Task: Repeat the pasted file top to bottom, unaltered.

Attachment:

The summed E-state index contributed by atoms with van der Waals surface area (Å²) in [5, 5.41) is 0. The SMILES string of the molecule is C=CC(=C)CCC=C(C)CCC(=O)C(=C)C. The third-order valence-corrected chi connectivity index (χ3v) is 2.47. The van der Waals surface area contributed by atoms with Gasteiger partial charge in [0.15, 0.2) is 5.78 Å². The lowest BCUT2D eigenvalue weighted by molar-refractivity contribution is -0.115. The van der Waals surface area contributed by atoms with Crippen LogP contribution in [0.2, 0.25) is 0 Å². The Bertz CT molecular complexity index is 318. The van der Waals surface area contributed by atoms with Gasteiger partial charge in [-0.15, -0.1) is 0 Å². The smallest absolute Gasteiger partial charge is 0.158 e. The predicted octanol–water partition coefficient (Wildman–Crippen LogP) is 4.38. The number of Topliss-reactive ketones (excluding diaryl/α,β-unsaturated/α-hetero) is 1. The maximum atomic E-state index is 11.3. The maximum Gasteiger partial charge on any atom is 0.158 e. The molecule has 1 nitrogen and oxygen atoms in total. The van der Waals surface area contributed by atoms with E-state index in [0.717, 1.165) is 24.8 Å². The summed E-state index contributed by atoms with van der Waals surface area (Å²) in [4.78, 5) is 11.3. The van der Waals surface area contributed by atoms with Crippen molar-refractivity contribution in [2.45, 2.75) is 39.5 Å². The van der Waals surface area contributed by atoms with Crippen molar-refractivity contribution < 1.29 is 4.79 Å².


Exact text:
The summed E-state index contributed by atoms with van der Waals surface area (Å²) in [5, 5.41) is 0. The SMILES string of the molecule is C=CC(=C)CCC=C(C)CCC(=O)C(=C)C. The third-order valence-corrected chi connectivity index (χ3v) is 2.47. The van der Waals surface area contributed by atoms with Gasteiger partial charge in [0.15, 0.2) is 5.78 Å². The lowest BCUT2D eigenvalue weighted by molar-refractivity contribution is -0.115. The van der Waals surface area contributed by atoms with Crippen LogP contribution in [0.2, 0.25) is 0 Å². The Bertz CT molecular complexity index is 318. The van der Waals surface area contributed by atoms with Gasteiger partial charge in [-0.15, -0.1) is 0 Å². The smallest absolute Gasteiger partial charge is 0.158 e. The predicted octanol–water partition coefficient (Wildman–Crippen LogP) is 4.38. The number of Topliss-reactive ketones (excluding diaryl/α,β-unsaturated/α-hetero) is 1. The maximum atomic E-state index is 11.3. The maximum Gasteiger partial charge on any atom is 0.158 e. The molecule has 1 nitrogen and oxygen atoms in total. The van der Waals surface area contributed by atoms with E-state index in [0.717, 1.165) is 24.8 Å². The summed E-state index contributed by atoms with van der Waals surface area (Å²) in [4.78, 5) is 11.3. The van der Waals surface area contributed by atoms with Crippen molar-refractivity contribution in [2.45, 2.75) is 39.5 Å². The van der Waals surface area contributed by atoms with Crippen molar-refractivity contribution < 1.29 is 4.79 Å².